What if Dr. Kent Brantly hadn’t contracted Ebola? What if he were still in Liberia treating victims of the deadly virus?
Would the news media here still care?
Inside Story | Erik Tryggestad
I want to think so. A big part of my job at The Christian Chronicle
is putting human faces on global issues.
I don’t always succeed, but I try. And it’s always a blessing.
I traveled to Liberia with a small group of Christians in 2005, just before the country’s first democratic election since its second civil war. I hoped to find stories of faith in the ashes of a barbaric conflict that claimed hundreds of thousands of lives.
I remember seeing banks of white United Nations helicopters as the plane touched down in Monrovia. The city smelled of gasoline from cars and generators. Power lines dangled lifelessly from poles riddled with bullet holes.
I remember watching Jack Evans preach to a room full of Liberians. The president of Southwestern Christian College put his arm around another longtime minister, Marvin Phillips, and said that, even though their skin isn’t the same color and they don’t always agree, they’re still brothers in Christ. Powerful.
Most of all, I remember an 11-year-old boy named Matthew who had known little but war since his birth.
We found him playing with friends outside the V.P. Road Church of Christ on a Saturday afternoon.
“Do you go to church here?” I asked. He nodded.
I was skeptical. This exact scenario had happened the year before in Nigeria, as some youths walking by a church building told me, “Yeah, that’s where we worship. Now give us some money.” So I asked Matthew what he learned in Bible class on Sunday.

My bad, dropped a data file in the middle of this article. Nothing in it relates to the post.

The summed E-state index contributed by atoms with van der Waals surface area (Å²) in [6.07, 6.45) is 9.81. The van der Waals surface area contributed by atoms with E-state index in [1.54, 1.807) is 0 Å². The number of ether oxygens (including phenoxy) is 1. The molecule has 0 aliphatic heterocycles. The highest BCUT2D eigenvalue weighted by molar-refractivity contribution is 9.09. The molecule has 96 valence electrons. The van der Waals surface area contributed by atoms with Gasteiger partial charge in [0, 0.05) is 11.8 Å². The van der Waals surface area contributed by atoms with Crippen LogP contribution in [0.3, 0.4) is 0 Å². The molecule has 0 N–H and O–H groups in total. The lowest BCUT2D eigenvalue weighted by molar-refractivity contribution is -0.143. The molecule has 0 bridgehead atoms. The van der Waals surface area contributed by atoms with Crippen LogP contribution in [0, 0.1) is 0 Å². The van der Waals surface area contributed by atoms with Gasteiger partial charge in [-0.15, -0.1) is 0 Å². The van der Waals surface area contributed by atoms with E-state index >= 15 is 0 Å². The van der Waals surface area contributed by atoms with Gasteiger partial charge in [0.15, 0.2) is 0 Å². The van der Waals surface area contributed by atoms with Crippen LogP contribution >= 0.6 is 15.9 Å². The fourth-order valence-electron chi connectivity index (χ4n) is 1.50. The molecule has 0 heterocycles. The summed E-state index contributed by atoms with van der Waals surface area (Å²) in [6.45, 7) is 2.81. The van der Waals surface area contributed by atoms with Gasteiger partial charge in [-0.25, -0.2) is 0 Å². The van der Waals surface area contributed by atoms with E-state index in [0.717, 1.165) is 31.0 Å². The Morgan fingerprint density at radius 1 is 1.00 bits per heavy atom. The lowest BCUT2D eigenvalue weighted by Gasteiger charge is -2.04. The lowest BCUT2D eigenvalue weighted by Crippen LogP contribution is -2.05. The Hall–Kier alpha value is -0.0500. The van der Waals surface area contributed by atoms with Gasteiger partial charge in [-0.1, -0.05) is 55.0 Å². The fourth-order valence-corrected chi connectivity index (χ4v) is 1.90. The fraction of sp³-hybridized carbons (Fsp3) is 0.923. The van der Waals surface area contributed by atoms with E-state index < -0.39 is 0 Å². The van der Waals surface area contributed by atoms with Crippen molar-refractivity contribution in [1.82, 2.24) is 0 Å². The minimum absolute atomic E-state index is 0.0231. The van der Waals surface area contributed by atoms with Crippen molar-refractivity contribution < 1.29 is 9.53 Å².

Matthew and his friends play outside the V.P. Road Church of Christ in Monrovia, Liberia, in 2005. (PHOTO BY ERIK TRYGGESTAD)
“Memory verse,” he said, quietly.
Crud. Maybe he’s for real.
“Do you remember it?” I asked.
He did, without hesitation. “Jesus said to him, ‘I am the way, the truth and the life. No one comes to the father but through me.’ John 14:6
Book, chapter and verse. Wow. I tried to take notes, but it’s hard when your eyes are filling up with tears.
Today, I weep again for Liberia, for a people who already have endured more than they should, now facing a horrible plague.
But I rejoice that brothers such as Kent Brantly are willing to put their lives on the line to show love and compassion to the hurting.
And I rejoice that children such as Matthew, in the midst of suffering, are learning that there is truth and life in the One who overcomes the world.
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